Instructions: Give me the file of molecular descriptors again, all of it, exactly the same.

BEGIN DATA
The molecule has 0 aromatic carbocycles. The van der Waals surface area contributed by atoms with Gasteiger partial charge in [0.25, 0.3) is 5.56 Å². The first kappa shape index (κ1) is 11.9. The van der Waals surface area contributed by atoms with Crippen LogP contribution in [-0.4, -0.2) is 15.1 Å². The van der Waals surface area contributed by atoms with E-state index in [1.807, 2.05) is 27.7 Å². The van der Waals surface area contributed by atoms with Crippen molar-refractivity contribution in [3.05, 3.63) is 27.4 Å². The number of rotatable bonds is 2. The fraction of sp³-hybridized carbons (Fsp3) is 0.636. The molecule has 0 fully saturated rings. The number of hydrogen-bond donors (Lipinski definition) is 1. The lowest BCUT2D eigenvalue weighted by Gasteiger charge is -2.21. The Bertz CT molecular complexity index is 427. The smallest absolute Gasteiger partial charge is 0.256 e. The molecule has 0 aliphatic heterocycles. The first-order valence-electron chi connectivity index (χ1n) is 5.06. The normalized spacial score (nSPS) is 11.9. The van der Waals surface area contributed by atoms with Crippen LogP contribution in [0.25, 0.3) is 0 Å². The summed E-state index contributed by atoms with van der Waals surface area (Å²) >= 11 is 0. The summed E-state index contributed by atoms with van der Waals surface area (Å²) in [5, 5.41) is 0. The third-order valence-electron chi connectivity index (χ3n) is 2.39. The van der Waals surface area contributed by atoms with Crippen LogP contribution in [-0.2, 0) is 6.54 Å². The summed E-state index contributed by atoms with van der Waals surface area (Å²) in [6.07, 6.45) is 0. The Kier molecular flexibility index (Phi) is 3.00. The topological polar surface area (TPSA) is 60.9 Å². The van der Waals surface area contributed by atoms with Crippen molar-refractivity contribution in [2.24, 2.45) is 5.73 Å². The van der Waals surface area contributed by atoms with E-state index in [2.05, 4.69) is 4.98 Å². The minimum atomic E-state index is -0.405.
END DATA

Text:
The molecule has 0 aromatic carbocycles. The van der Waals surface area contributed by atoms with Gasteiger partial charge in [0.25, 0.3) is 5.56 Å². The first kappa shape index (κ1) is 11.9. The van der Waals surface area contributed by atoms with Crippen LogP contribution in [-0.4, -0.2) is 15.1 Å². The van der Waals surface area contributed by atoms with E-state index in [1.807, 2.05) is 27.7 Å². The van der Waals surface area contributed by atoms with Crippen molar-refractivity contribution in [3.05, 3.63) is 27.4 Å². The number of rotatable bonds is 2. The fraction of sp³-hybridized carbons (Fsp3) is 0.636. The molecule has 0 fully saturated rings. The number of hydrogen-bond donors (Lipinski definition) is 1. The lowest BCUT2D eigenvalue weighted by Gasteiger charge is -2.21. The Bertz CT molecular complexity index is 427. The smallest absolute Gasteiger partial charge is 0.256 e. The molecule has 0 aliphatic heterocycles. The first-order valence-electron chi connectivity index (χ1n) is 5.06. The normalized spacial score (nSPS) is 11.9. The van der Waals surface area contributed by atoms with Crippen LogP contribution in [0.25, 0.3) is 0 Å². The summed E-state index contributed by atoms with van der Waals surface area (Å²) >= 11 is 0. The summed E-state index contributed by atoms with van der Waals surface area (Å²) in [5, 5.41) is 0. The third-order valence-electron chi connectivity index (χ3n) is 2.39. The van der Waals surface area contributed by atoms with Crippen LogP contribution in [-0.2, 0) is 6.54 Å². The summed E-state index contributed by atoms with van der Waals surface area (Å²) in [6.07, 6.45) is 0. The Kier molecular flexibility index (Phi) is 3.00. The topological polar surface area (TPSA) is 60.9 Å². The van der Waals surface area contributed by atoms with Crippen molar-refractivity contribution in [2.24, 2.45) is 5.73 Å². The van der Waals surface area contributed by atoms with E-state index in [2.05, 4.69) is 4.98 Å². The minimum atomic E-state index is -0.405.